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Students in Mind conference (ssmu.mcgill.ca)

Integration of upstream mental health services necessary at McGill

a/Opinion by

As Mental Health Awareness Week commences, students and faculty alike should consider spaces for improvement in the structures available on campus. Providing upstream services, which are preventative support measures, can promote well rounded health care on campus. Mental Health Services does the utmost it can to help all students with appointments, but financial resources and lack of awareness among the student body limit its capabilities. The mission, therefore, has to be to find alternative methods that will help contribute to the mental health and well-being of all students on campus. More work can be done on a faculty and individual level to encourage upstream services in all facets of student life.

The Schulich School of Music has the right idea in educating students about mental health and support immediately upon their arrival to campus. The Faculty of Music has made integrating mental health into its program a priority in the past year, with special emphasis on ways of addressing the unique needs of music students. Integrating mental health means making mental health awareness and self-care a core part of what students study and experience on campus. Through new first year programs, such as a music professional development course and a mentorship program with upper-year students, students are taught about mental health and provided with tools to assist them in adjusting to university. Other faculties should follow Schulich’s example in developing services to ensure that more students receive the individualized care they need and do not fall through the cracks.

Faculty-specific wellness programs would complement existing initiatives such as the Peer Support Network and McGill Students’ Nightline in providing upstream mental health services. But with more faculty-specific programs come higher costs and difficulties. The Faculty of Arts, for example, is much bigger, making it harder to integrate mental health awareness and well-being into the lives of every student. It may also lead to inequalities between the faculties in terms of services they can allocate to mental health; some faculties simply have more resources than others. Nevertheless, by incorporating these measures at faculty level, students will have improved access to McGill’s mental health resources.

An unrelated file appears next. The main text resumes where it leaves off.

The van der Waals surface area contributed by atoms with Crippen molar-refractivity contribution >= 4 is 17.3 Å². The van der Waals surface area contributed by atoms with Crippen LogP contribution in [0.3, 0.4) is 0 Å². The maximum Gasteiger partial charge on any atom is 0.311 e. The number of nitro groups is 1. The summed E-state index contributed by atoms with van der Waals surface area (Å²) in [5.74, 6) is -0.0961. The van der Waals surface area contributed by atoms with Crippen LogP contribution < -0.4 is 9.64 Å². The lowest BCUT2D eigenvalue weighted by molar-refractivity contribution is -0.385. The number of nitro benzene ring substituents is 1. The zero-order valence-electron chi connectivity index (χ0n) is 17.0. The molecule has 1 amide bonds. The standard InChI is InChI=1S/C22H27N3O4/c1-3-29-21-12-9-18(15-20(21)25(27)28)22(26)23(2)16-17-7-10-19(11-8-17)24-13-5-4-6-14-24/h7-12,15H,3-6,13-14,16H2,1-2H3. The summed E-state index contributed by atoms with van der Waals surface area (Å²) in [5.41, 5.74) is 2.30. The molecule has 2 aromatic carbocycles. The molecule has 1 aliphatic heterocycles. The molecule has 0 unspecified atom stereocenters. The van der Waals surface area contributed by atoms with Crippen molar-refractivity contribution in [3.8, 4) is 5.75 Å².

Mental health issues are not going to vanish if we stop talking about them.

Making mental health an increased focus within each faculty would ultimately benefit the McGill community as a whole and provide needed support to the programs that already exist. In an ideal world, mental health crises are prevented and mitigated before-hand by knowledge in mental self-care and a strong support network. Other student initiatives have taken place to encourage a dialogue about mental health on campus, such as the Students in Mind Conference, in order to increase awareness and services to students who might be unaware of, or unwilling to take advantage of mental health services on campus. The conference also aimed to empower participants to be more aware of their own mental health, and to destigmatize mental health so that more people can honestly admit when they need help. Such initiatives increase the salience of mental health care in circles on campus while providing students with self-care and peer-support tools.

Mental health issues are not going to vanish if we stop talking about them. By focusing on upstream services, as well as grassroots and faculty-level initiatives, students will integrate mental health awareness and resources into their lives. Integrating upstream services that focus on preventative care is a more efficient and personal way to deal with mental health issues on campus. With a combination of mental health services and upstream care, students will be empowered to help their peers as well as themselves.

 

 

Norman Yallen is a U3 McGill student majoring in history and minoring in sociology.

 

 

 

 

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